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From Latin dēprecātus, past participle of dēprecārī (to pray against (a present or impending evil), pray for, intercede for (that which is in danger), rarely imprecate), from dē- (off) +‎ precārī (to pray).


  • (UK) IPA(key): /ˈdɛpɹɪkeɪt/, /ˈdɛpɹəkeɪt/
    • (file)
  • Hyphenation: dep‧re‧cate


deprecate (third-person singular simple present deprecates, present participle deprecating, simple past and past participle deprecated)

  1. (transitive) To express disapproval of, protest or plead against.
    They deprecated the attempt to deny aid to homeless people.
    She deprecated any action which might disturb the peace.
    • 1837, L[etitia] E[lizabeth] L[andon], “Return to Courtenaye Hall”, in Ethel Churchill: Or, The Two Brides. [], volume III, London: Henry Colburn, [], →OCLC, page 150:
      He spoke of Ethel continually; entreated her to forgive him; deprecated her coldness; and implored her to retract her refusal.
  2. (transitive) To belittle, depreciate
    He deprecates any praise of his own merits.
    • 2012, James Lambert, “Beyond Hobson-Jobson: A new lexicography for Indian English”, in World Englishes[1], page 295:
      Prior to the 1980s, Australian English had been widely deprecated by Australians themselves, principally as a result of a sense of inferiority known as "cultural cringe".
  3. (transitive, chiefly computing) To declare something obsolescent; to recommend against a function, technique, command, etc. that still works but has been replaced.
    The 'bold' tag has been deprecated in favour of the 'strong' tag.
    It is still supported but strongly deprecated.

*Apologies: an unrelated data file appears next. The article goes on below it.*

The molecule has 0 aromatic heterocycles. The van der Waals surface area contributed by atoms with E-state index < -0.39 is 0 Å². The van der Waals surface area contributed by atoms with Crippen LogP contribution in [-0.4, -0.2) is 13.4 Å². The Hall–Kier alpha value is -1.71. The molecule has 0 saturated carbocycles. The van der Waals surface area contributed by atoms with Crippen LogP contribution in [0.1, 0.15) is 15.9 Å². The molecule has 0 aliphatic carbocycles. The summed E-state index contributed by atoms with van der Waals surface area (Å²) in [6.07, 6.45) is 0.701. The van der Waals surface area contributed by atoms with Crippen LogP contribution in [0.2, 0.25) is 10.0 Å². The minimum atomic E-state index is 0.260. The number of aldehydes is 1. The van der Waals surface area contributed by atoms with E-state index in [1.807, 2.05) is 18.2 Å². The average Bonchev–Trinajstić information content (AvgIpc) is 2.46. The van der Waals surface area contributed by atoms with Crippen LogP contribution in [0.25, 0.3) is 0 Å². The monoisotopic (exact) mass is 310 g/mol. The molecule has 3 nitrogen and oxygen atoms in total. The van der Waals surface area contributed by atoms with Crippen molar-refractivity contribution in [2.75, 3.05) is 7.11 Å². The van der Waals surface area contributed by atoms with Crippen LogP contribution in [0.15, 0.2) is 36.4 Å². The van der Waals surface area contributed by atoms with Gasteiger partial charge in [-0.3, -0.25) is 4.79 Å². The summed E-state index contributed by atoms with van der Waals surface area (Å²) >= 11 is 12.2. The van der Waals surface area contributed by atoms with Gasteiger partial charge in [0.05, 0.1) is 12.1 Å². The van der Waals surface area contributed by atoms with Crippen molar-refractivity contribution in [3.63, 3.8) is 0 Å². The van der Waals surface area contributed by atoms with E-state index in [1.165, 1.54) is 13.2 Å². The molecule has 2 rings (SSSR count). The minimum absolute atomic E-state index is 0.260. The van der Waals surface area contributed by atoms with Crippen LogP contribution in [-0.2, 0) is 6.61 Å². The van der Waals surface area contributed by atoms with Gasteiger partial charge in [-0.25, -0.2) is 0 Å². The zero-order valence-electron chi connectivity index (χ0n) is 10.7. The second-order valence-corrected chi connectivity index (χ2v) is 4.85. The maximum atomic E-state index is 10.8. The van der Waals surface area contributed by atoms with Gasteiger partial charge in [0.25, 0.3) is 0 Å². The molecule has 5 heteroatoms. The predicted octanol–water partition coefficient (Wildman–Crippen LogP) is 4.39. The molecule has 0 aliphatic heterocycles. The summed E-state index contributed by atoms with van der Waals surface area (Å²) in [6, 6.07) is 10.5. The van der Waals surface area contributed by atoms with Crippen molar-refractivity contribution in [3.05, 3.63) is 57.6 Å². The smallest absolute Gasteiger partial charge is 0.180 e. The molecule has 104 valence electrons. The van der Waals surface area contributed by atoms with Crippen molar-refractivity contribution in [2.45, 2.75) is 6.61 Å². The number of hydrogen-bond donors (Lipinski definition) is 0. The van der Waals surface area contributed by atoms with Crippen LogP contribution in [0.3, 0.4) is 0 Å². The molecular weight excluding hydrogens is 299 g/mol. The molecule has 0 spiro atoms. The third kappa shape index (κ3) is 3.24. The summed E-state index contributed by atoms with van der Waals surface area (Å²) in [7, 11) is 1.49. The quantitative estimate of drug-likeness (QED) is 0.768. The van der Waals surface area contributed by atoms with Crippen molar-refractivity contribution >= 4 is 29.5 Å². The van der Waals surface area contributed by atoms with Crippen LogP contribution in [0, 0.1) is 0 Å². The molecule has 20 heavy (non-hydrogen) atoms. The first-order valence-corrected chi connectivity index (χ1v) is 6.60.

• 2003, Dave Evans et al., Perl, CGI, and JavaScript Complete, Sybex, →ISBN:
      A deprecated function works in the currently released version of Perl 5 but may not be supported in future releases of Perl 5.
  4. (archaic, transitive) To pray against.
    • 1701, Nehemiah Grew, Cosmologia Sacra, London: W. Rogers, S. Smith, and B. Walford, page 126:
      And in deprecating of Evil, we make an humble Acknowledgement of Guilt; and of God’s Juſtice in chaſtizing, as well as Clemency, in ſparing the Guilty.
    • 1712, George Smalridge, A Sermon, Preach’d at the Royal Chapel at St. James’s on Wedneſday, January the 16th, 1711/12, London: Jonah Bowyer, page 18:
      [] , though the Temporal Judgments which We Deprecate, are not remov’d.
  5. (archaic, transitive) To regret deeply.

Usage notes[edit]

  • Do not confuse with depreciate (decline in value / disparage), despite the fact that AHD4 states that deprecate has almost completely supplanted depreciate, which is sometimes condemned as a confusion of two different words.

Derived terms[edit]

Related terms[edit]


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Further reading[edit]




  1. second-person plural present and imperative of deprecare




  1. second-person plural present active imperative of dēprecō




  1. second-person singular voseo imperative of deprecar combined with te